Saving Mr. Banks was an good drama film. It was significant to me since it was about movie making and about one of my childhood favorite films. The cinematography was fantastic, the special effects and costuming really brought to life the years 1906 and 1961. It was remarkable to see Disney Land as it was in the 1960's. There's a lot of emotional sentiment to be had for the characters, as well as some humorous scenes brought about by Travers' pompous British demeanor contrasting the American personalities. This probably won't appeal to everyone; if you're not into movie production stories, have never seen Mary Poppins, or don't like dramas much in general, you may not enjoy it very much. This movie also made me want to go read the book and see the Mary Poppins movie again. I think Saving Mr. Banks is worth seeing, but you could probably wait for it to hit home video. I enjoyed it a lot, and will probably be getting a copy on Blu-Ray when it comes out.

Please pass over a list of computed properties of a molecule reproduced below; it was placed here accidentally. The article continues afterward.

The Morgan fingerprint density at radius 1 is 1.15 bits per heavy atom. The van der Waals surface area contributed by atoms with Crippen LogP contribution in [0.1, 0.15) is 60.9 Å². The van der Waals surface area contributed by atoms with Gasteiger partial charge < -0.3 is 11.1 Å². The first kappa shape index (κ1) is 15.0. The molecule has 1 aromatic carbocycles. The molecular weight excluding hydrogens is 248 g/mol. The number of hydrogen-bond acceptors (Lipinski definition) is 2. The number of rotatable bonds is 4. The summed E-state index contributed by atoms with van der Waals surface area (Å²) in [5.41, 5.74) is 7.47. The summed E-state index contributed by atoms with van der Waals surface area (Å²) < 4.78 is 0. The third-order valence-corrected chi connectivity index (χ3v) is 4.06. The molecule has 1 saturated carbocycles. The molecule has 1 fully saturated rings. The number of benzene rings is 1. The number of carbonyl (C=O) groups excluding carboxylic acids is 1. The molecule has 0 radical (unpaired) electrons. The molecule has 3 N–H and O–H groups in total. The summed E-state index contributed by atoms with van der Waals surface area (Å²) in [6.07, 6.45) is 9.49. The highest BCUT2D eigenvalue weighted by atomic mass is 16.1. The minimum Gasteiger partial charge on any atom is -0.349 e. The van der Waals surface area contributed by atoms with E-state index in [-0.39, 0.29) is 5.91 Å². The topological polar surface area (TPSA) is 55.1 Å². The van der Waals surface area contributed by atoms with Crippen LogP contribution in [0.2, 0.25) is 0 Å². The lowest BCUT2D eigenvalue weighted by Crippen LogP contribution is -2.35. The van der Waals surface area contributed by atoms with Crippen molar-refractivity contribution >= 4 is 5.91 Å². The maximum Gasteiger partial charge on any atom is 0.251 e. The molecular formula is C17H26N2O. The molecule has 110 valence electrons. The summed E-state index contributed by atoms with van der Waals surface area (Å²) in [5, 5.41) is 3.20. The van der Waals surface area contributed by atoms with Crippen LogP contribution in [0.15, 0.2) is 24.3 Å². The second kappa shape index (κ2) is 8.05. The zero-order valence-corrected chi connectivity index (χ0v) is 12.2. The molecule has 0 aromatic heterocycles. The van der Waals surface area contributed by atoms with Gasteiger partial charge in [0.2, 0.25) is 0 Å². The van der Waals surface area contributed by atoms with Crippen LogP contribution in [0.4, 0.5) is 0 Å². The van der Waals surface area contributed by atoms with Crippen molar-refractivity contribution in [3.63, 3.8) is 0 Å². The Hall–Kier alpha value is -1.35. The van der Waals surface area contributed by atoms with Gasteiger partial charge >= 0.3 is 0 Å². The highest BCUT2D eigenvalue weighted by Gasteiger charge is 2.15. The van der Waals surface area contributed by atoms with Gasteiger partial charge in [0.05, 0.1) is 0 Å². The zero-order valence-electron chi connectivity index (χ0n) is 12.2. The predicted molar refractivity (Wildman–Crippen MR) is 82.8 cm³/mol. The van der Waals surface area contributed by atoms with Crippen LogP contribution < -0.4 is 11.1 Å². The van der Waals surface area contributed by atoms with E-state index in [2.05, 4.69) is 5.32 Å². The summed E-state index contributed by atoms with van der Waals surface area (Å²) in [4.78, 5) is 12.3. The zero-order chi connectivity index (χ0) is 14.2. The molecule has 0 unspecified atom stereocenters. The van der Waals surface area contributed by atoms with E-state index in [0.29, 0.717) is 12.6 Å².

Have you seen Mary Poppins? Did you enjoy that as a child? Do you enjoy it now? Tell me your thoughts on the Mary Poppins movie in the comments below!

Friday, December 20, 2013

The Lost Skeleton of Cadavra Movie Review

Even the movie poster spoofs old movies!
Hollywood has produced some truly abysmal movies that no one in their right mind should ever have watched. Indeed without comedic commentary, such as from the guys at RiffTrax, many movies would be completely unwatchable. Sci-Fi/Horror B-movies of the 1950's were particularly bad. In 2001 an independent film was released spoofing these 1950's era bombs. The Lost Skeleton of Cadavra captures the feel of those cinematic atrocities while also making fun of them.